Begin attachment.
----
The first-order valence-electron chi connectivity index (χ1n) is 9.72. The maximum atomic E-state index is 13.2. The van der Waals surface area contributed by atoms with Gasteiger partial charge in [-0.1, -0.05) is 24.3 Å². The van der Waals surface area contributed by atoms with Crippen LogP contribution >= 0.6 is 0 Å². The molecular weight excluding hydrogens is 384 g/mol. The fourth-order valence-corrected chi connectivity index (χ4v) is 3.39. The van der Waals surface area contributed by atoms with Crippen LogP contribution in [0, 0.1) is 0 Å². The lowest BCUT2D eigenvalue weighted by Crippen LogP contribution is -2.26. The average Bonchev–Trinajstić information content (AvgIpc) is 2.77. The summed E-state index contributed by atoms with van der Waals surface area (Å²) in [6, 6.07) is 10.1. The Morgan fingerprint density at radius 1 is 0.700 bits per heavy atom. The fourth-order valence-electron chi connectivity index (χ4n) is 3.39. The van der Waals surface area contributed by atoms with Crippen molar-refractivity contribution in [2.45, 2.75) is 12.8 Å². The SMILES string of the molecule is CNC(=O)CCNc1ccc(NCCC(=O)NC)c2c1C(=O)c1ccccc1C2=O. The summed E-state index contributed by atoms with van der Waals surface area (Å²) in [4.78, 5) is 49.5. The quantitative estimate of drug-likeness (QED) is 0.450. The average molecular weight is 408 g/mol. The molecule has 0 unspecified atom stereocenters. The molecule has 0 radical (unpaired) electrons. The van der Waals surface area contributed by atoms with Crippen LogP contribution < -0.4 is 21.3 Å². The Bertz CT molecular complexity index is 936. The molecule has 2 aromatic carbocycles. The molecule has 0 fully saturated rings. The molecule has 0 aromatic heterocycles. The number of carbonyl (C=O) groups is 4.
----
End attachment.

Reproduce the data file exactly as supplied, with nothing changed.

The first-order valence-electron chi connectivity index (χ1n) is 9.72. The maximum atomic E-state index is 13.2. The van der Waals surface area contributed by atoms with Gasteiger partial charge in [-0.1, -0.05) is 24.3 Å². The van der Waals surface area contributed by atoms with Crippen LogP contribution >= 0.6 is 0 Å². The molecular weight excluding hydrogens is 384 g/mol. The fourth-order valence-corrected chi connectivity index (χ4v) is 3.39. The van der Waals surface area contributed by atoms with Crippen LogP contribution in [0, 0.1) is 0 Å². The lowest BCUT2D eigenvalue weighted by Crippen LogP contribution is -2.26. The average Bonchev–Trinajstić information content (AvgIpc) is 2.77. The summed E-state index contributed by atoms with van der Waals surface area (Å²) in [6, 6.07) is 10.1. The Morgan fingerprint density at radius 1 is 0.700 bits per heavy atom. The fourth-order valence-electron chi connectivity index (χ4n) is 3.39. The van der Waals surface area contributed by atoms with Crippen molar-refractivity contribution in [2.45, 2.75) is 12.8 Å². The SMILES string of the molecule is CNC(=O)CCNc1ccc(NCCC(=O)NC)c2c1C(=O)c1ccccc1C2=O. The summed E-state index contributed by atoms with van der Waals surface area (Å²) in [4.78, 5) is 49.5. The quantitative estimate of drug-likeness (QED) is 0.450. The average molecular weight is 408 g/mol. The molecule has 0 unspecified atom stereocenters. The molecule has 0 radical (unpaired) electrons. The van der Waals surface area contributed by atoms with Crippen LogP contribution < -0.4 is 21.3 Å². The Bertz CT molecular complexity index is 936. The molecule has 2 aromatic carbocycles. The molecule has 0 fully saturated rings. The molecule has 0 aromatic heterocycles. The number of carbonyl (C=O) groups is 4.